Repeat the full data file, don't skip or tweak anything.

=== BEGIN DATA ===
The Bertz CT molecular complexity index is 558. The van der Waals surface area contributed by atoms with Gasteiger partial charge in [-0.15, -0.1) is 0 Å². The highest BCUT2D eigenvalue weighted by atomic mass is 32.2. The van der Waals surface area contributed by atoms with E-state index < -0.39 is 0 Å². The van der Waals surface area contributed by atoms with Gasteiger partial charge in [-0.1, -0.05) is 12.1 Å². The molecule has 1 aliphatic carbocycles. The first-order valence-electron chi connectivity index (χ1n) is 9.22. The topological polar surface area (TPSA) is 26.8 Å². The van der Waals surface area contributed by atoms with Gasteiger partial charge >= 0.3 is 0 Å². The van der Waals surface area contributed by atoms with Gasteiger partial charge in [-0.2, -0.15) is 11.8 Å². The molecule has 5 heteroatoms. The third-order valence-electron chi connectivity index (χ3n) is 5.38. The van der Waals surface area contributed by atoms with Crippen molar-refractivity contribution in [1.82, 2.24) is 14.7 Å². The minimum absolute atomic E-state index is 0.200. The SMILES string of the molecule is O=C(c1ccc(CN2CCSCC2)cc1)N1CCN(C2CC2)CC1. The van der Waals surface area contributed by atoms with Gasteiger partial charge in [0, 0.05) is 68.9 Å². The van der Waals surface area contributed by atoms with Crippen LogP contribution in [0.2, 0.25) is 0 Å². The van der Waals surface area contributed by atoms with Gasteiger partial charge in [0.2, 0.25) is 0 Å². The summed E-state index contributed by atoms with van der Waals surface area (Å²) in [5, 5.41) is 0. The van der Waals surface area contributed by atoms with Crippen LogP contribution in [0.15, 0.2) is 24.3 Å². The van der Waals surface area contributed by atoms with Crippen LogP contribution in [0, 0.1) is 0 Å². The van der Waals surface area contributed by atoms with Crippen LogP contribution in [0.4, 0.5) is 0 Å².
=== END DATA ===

The Bertz CT molecular complexity index is 558. The van der Waals surface area contributed by atoms with Gasteiger partial charge in [-0.15, -0.1) is 0 Å². The highest BCUT2D eigenvalue weighted by atomic mass is 32.2. The van der Waals surface area contributed by atoms with E-state index < -0.39 is 0 Å². The van der Waals surface area contributed by atoms with Gasteiger partial charge in [-0.1, -0.05) is 12.1 Å². The molecule has 1 aliphatic carbocycles. The first-order valence-electron chi connectivity index (χ1n) is 9.22. The topological polar surface area (TPSA) is 26.8 Å². The van der Waals surface area contributed by atoms with Gasteiger partial charge >= 0.3 is 0 Å². The van der Waals surface area contributed by atoms with Gasteiger partial charge in [-0.2, -0.15) is 11.8 Å². The molecule has 5 heteroatoms. The third-order valence-electron chi connectivity index (χ3n) is 5.38. The van der Waals surface area contributed by atoms with Crippen molar-refractivity contribution in [1.82, 2.24) is 14.7 Å². The minimum absolute atomic E-state index is 0.200. The SMILES string of the molecule is O=C(c1ccc(CN2CCSCC2)cc1)N1CCN(C2CC2)CC1. The van der Waals surface area contributed by atoms with Gasteiger partial charge in [0, 0.05) is 68.9 Å². The van der Waals surface area contributed by atoms with Crippen LogP contribution in [0.2, 0.25) is 0 Å². The van der Waals surface area contributed by atoms with Gasteiger partial charge in [0.2, 0.25) is 0 Å². The summed E-state index contributed by atoms with van der Waals surface area (Å²) in [5, 5.41) is 0. The van der Waals surface area contributed by atoms with Crippen LogP contribution in [0.15, 0.2) is 24.3 Å². The van der Waals surface area contributed by atoms with Crippen LogP contribution in [0, 0.1) is 0 Å². The van der Waals surface area contributed by atoms with Crippen LogP contribution in [0.4, 0.5) is 0 Å².